Earlier today, I read a post posted to a private Facebook group of which I am a part.
“My boyfriend informed me today that he is going to start having hookups with men a few times each month. He’s bisexual has decided he needs that in his life – not just a woman. I told him that was okay but given we are now “open” that I would start having my own relationship – men or women. He flipped out saying I could only have relationships with women – not men. Things got bad as we debated this. I don’t know what I’m going to do.”
I seriously read it all while shaking my head.
How many ways is this wrong? Let me count the ways……
- If you are in a monogamous relationship, one partner cannot one day decide the relationship is open and inform the other partner. That is not how things work. One partner cannot decide something this big that impacts BOTH partners without a discussion and agreement to go forth. Sure, you can say, “you know, I have this need that is not being met, I would like to consider X” – that is conversation – that is negotiation. Coming into it and saying “I’m doing this without your consideration or feedback” is just an invitation for trouble.
- If you are going to decide the change for the relationship, you cannot get pissed if your partner agrees but has her own terms. Seriously. If you expect your partner to be without issues in terms of your decisions, you cannot expect the partner to act as if you have had discussions and negotiations over the conditions of which what is good for the goose is also good for the gander.
- One penis policy, which is what this person was trying to implement, screams “I’M INSECURE” while at the same time telling the other person they cannot be insecure. Look, if the guy is truly bisexual, it means the risk he could meet someone who causes him to leave his partner is the same as if the partner did the same thing. If you expect your partner to assume the risk, you need to be willing to assume the same risk.
- Monogamy until someone decides they are not is the same “party foul” as it is if someone tells everyone they are polyamorous until they find the person they want to be monogamous with. It’s misleading. It’s bad negotiations. It’s starting a relationship under false pretenses. It can happen, but it needs to include a LOT of negotiations. It needs to have a lot of communications. And it needs to be understood that the risk is that the other person says “no, that is not who I am or what I want”. And if that is said, you need to be humble not an asshole about it. You changed the rules; the other person did not.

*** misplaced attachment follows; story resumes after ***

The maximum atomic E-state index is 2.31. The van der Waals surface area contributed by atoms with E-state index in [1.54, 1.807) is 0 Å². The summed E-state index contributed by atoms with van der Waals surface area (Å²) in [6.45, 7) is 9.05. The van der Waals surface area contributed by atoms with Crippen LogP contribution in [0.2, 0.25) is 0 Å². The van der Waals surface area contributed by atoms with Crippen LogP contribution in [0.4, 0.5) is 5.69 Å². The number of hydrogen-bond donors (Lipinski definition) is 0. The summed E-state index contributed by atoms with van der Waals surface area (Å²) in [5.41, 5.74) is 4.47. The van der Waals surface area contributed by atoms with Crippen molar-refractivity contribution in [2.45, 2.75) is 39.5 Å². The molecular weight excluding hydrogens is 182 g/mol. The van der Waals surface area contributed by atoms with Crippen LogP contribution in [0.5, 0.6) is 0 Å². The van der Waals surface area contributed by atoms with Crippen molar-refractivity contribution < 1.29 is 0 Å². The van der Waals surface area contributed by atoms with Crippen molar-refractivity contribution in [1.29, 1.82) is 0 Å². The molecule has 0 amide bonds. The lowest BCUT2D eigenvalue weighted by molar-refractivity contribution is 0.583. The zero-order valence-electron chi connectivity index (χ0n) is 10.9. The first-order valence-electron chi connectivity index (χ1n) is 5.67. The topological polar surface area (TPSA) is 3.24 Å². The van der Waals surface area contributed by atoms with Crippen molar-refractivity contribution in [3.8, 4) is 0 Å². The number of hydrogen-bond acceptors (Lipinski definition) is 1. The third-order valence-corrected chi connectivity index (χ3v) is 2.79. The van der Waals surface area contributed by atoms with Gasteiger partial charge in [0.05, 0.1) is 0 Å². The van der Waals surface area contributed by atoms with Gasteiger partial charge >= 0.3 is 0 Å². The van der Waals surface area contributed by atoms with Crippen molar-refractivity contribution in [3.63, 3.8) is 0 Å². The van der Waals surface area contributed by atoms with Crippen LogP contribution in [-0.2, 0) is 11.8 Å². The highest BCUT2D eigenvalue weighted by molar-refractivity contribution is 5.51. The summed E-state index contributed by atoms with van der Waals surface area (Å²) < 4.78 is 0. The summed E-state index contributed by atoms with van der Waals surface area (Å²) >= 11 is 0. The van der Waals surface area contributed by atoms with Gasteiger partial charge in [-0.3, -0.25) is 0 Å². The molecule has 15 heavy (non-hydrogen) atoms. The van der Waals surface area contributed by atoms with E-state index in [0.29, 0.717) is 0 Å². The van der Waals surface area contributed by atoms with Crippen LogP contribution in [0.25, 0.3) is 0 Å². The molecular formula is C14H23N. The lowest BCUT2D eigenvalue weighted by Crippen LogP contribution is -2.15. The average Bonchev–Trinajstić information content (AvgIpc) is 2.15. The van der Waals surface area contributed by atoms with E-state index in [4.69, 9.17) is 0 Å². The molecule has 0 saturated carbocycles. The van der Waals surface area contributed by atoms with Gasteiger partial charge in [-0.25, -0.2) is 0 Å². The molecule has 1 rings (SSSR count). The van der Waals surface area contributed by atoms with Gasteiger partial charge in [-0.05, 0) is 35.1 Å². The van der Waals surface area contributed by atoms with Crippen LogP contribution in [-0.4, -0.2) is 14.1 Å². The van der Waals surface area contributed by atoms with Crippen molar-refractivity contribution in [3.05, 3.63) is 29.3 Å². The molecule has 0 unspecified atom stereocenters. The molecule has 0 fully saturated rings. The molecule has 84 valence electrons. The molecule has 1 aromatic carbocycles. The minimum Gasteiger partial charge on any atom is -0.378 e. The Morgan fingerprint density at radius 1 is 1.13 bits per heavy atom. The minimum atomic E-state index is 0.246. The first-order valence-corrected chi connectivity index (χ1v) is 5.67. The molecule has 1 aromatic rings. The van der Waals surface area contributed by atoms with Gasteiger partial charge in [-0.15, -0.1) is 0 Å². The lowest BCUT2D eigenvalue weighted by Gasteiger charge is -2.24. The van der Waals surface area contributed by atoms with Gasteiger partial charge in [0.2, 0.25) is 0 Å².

- If you decide you need to be open, you need to be understanding and willing to risk the relationship. The other person has the right to be upset. The other person has the right to feel like they cannot agree to such terms. The other person has the right to say “this is what I need too” — and it should be accepted without judgement just like you are expecting the partner to accept what you are saying without judgement. Saying what you need is not easy – you cannot flip out of your needs are met with their needs. That is not fair. The relationship is about the people in it – not just all about one person’s needs.
Thankfully by the time I read the post and the comments, post people said the same thing. I was happy that so many people got it – no one said “polyamory is bad” but instead said “what he did was bad”. Too many times polyamory is implicated as bad when it is actually the person who fucked up – not the concept. It was great this was not the case. People judged, instead, the person involved vs polyamory.
I hope they get this figured out. I really hope they do. It sucks to invest in a relationship as much as they were only to have something like this cause the end.
All I have to say is communicate.
If you think maybe polyamory is the right way for you? Communicate. Talk about it. Know that the risk of bringing it up to a partner who had not expressed the same thing is that they may say they cannot handle it. And that’s not a negative for them – it’s just their truth. Also, be wary of labels. Sometimes the labels create more issues than just figuring it out in the terms that makes sense for both partners.